Mar 22, 2007

My wife, the deaconess

"I commend to you our sister Phoebe, a servant of the church at Cenchreae, that you may welcome her in the Lord in a way worthy of the saints, and help her in whatever she may need from you, for she has been a patron of many and of myself as well." Romans 16:1-2

The word translated as servant in the verse above is the Greek word diakonos, from which is derived deacon and deaconess. The Apostle Paul refers to himself and Timothy as "deacons" or servants of Jesus Christ in Philippians 1:11. However, Acts 6 records the establishment of the diaconate as a special ministry of service within the Church, distinct from the pastoral ministry and intended to allow the apostles to concentrate on preaching and prayer. Stephen, the first Christian martyr, was a deacon. The requirements to serve in this ministry are described in Paul's first letter to Timothy, chapter 3.

Romans 16:1-2 is regarded as evidence that women served in this ministry in the early Church. In addition to this Scriptural reference, Christian deaconesses are mentioned by Pliny the Younger in a early second-century letter to the Roman Emperor Trajan.

The office of deaconess was formally recognized at the Council of Nicea in 325 A.D. The responsibilities of deaconesses in the post-apostolic to medieval periods included assisting in the baptism of adult women, leading prayer services for women, instruction of catechumens, caring for the sick, and, in some areas, administering the sacrament of Holy Communion to women who were ill, to nuns, and to young children when a pastor was not available.

The female diakonate had gradually disappeared as a distinct ministry within Western Christendom by the 6th Century and within the Eastern Orthodox Church by the 11th Century. However, interest was renewed as a spiritual revival and rapid social change swept Europe and the United States in the 19th Century, prompting women to seek ways of dedicating themselves to the Lord's service. Theodor Fliedner and his wife, Friedericke Munster, opened the first Lutheran deaconess motherhouse in Kaiserwerth on the Rhine in 1836. Fifty years later, there were over 5,000 deaconesses in Europe.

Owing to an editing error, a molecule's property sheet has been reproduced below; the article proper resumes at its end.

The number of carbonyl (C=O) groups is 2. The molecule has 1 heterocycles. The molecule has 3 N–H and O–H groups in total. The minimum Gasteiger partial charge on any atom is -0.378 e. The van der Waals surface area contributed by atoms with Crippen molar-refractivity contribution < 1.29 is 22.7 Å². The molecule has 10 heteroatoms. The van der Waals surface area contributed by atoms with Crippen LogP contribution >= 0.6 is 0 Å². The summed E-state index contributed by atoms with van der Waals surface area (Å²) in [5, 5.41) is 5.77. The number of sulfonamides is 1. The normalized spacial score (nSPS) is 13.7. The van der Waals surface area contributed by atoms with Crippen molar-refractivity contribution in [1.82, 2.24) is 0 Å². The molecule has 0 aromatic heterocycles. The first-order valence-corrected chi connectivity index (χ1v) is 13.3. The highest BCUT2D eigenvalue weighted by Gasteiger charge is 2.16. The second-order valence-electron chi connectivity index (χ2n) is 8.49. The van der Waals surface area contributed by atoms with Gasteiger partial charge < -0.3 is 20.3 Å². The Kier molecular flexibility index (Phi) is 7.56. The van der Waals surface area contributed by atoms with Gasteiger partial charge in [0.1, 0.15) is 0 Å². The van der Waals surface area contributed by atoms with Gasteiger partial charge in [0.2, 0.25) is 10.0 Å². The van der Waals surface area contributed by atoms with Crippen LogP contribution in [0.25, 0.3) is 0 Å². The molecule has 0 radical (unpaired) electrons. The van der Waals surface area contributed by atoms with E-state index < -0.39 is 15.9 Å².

Within the Lutheran Church - Missouri Synod, deaconesses have served in a variety of roles since the 1830s. In 1919, the Lutheran Deaconess Association was formed and assumed responsibility for the formation of deaconesses wishing to serve in the Lutheran Church—Missouri Synod. Deaconesses were trained at the Lutheran Hospital in Fort Wayne, Indiana, where they received training as nurses. Later, in 1943, the program moved
to Valparaiso University.

As time went on, the training of deaconesses evolved and deaconesses no longer needed to be trained as nurses or social workers. Those wanting to serve in parish settings were trained in spiritual care and were educated in the scriptures and the Lutheran Confessions, so they could teach and assist the pastors by providing both spiritual and human care to those in need. Both LCMS seminaries (Concordia Seminary, St. Louis, and Concordia Theological Seminary, Fort Wayne) offer a master’s degree-level deaconess track for women with undergraduate "pre-deaconess" courses offered at universities within the LCMS "Concordia" system.

So why am I telling you this? Because the Lutheran Church of Venezuela has a similar training program for deaconesses. In fact, it is the largest deaconess program of any of the LCMS partner-churches in Latin America. Currently there are 65 women studying to be deaconesses through extension courses offered by the Juan de Frias Theological Institute and nine Venezuelan women actively serving as deaconesses. Much of the rapid development of this program is due to the work of Fort Wayne deaconess-missionaries Mireya Johnson and Rosie Gilbert, who although no longer serving in Venezuela, remain consultants to the program.